In the new edition of Rolling Stone Magazine, Bono is nominated as one of the 'people of the year', notably for his work with the Jubilee 2000 campaign to cancel the debts of the worlds poorest countries.
'The relationship of an artist and a politician is an uncomfortable one, ' he says. 'Because you might not be able to be so friendly the next time you see them, if they haven't given you what you wanted.'
INSPIRED by the Old Testament tradition of the jubilee year, in which the indebted should be unburdened every fifty years, Bono teamed up with U.N. Secretary-General Kofi Annan in 2000 to help cancel the debts of the world's poorest countries. The world was thankful; his U2 mates were annoyed. Turns out you can't save the planet and toil in a recording studio simultaneously. So Bono set about saving his band by completing All That You Can't Leave Behind, the group's tenth studio album and most exciting work in years. Finally, as 2000 winds down, heaven and earth have aligned for the U2 frontman.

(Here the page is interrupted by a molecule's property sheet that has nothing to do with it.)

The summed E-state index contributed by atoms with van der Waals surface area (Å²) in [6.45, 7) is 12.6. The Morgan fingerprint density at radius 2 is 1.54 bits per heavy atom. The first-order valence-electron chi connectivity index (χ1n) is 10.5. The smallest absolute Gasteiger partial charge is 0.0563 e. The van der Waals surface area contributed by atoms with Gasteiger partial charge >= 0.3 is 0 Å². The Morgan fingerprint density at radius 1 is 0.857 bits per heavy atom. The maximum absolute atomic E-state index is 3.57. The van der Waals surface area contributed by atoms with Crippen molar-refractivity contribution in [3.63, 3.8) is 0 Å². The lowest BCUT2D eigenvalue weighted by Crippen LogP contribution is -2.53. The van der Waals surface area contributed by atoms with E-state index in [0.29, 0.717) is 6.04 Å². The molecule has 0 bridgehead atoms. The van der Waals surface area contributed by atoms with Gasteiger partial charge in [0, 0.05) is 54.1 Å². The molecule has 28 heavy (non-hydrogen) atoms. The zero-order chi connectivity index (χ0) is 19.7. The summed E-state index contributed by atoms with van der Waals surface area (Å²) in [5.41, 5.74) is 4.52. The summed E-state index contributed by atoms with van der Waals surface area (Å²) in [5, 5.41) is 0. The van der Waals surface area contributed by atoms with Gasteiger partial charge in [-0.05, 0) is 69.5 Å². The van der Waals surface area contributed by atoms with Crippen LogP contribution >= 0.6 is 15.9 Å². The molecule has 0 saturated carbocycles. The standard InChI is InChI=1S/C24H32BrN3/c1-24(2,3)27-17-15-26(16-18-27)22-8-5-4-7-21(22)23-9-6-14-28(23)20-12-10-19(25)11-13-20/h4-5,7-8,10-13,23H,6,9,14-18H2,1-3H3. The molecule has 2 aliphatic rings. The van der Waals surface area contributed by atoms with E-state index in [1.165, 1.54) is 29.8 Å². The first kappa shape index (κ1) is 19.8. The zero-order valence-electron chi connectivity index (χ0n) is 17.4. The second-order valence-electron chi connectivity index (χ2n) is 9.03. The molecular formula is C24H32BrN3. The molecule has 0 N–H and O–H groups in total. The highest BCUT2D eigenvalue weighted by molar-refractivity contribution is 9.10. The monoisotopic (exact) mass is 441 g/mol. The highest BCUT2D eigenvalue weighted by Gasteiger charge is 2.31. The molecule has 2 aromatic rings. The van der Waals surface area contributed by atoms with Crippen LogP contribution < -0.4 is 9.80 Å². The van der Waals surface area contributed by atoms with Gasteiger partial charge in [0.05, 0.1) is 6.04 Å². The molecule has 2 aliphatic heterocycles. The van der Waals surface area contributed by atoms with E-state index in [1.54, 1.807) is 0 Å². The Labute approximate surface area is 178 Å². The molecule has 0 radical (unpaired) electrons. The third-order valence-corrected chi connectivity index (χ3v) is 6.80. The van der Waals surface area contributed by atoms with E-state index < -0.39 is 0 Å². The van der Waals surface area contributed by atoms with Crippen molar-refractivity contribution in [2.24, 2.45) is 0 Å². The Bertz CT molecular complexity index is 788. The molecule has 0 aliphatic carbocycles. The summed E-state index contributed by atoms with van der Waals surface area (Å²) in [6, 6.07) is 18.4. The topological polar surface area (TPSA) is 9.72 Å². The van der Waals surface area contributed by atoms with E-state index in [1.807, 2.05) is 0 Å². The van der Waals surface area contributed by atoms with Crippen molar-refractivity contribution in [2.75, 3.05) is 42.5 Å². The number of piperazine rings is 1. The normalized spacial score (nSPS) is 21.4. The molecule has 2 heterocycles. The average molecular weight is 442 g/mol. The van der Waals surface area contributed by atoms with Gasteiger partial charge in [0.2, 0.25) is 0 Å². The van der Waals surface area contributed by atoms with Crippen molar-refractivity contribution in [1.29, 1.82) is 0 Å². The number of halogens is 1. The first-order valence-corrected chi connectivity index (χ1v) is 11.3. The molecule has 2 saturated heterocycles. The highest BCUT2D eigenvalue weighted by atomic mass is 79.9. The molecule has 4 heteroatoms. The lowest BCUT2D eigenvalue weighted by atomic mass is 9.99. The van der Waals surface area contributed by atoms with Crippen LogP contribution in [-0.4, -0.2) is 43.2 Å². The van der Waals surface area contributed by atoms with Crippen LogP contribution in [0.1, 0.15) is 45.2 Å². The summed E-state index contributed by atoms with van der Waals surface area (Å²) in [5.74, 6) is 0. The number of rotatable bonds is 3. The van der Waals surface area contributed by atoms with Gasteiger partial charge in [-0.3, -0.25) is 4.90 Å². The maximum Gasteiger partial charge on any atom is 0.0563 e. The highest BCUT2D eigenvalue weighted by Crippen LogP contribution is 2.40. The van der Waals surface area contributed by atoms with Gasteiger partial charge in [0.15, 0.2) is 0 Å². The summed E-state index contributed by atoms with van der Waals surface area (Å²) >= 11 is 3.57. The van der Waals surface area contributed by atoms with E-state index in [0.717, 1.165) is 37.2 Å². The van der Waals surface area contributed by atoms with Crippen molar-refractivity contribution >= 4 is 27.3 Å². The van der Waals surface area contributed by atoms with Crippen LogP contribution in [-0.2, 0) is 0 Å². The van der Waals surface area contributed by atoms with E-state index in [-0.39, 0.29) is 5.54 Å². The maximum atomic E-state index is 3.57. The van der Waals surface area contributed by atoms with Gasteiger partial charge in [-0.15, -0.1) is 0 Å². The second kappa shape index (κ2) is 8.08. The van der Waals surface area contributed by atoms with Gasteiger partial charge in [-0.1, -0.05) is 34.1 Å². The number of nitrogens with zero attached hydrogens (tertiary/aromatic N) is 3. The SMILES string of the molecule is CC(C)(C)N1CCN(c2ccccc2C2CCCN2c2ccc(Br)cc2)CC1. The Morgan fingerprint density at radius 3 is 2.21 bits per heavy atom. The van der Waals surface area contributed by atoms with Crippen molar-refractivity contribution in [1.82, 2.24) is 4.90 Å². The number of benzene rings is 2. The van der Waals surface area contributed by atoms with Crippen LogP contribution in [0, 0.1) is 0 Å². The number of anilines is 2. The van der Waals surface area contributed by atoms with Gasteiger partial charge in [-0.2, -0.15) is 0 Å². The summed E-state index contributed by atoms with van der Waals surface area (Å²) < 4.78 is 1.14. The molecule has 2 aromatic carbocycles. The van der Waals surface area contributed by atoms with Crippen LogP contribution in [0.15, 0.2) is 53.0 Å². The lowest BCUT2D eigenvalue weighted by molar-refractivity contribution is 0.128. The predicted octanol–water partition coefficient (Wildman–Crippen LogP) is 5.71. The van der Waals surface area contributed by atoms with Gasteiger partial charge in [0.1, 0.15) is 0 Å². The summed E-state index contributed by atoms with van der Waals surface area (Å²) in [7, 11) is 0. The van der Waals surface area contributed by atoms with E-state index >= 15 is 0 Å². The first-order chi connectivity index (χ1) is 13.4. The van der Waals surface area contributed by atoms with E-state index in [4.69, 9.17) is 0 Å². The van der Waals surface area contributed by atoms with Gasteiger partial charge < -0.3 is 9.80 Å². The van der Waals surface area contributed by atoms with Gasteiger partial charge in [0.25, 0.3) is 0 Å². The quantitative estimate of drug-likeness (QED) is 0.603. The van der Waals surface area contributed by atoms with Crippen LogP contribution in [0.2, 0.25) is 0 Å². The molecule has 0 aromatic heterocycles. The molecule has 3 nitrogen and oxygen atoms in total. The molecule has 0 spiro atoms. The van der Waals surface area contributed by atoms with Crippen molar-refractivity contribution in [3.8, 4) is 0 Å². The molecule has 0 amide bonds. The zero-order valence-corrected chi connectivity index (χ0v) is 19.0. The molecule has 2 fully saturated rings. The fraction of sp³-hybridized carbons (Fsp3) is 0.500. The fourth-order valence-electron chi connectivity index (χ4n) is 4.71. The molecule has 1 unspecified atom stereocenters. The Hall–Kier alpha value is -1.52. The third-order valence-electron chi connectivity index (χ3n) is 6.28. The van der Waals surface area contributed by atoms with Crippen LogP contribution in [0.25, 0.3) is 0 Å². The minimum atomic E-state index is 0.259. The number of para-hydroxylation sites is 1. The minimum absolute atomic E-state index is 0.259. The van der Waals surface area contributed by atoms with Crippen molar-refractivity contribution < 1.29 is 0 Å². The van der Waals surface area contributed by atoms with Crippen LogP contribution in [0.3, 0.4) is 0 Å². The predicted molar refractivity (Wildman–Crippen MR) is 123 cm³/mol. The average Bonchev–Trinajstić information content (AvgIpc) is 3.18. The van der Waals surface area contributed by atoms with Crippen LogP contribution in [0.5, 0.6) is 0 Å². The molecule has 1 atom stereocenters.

You had the notion of this being a jubilee year. Was it a success?
We got $100 billion agreed for debt cancellation, and that feels like a lot.
What's it like working with Kofi Annan?
Kofi Annan, as it happens, is one of the finest people I've ever met. But I think the relationship of an artist and a politician is an uncomfortable one. Because you might not be able to be so friendly the next time you see them, if they haven't given you what you wanted.
You started out with a group of bands that were very activist in spirit, and there haven't been groups to take the mantle from you. Are you ready to hand it off?
It's so boring. No one wants it. They've more sense than I have. It's so unhip."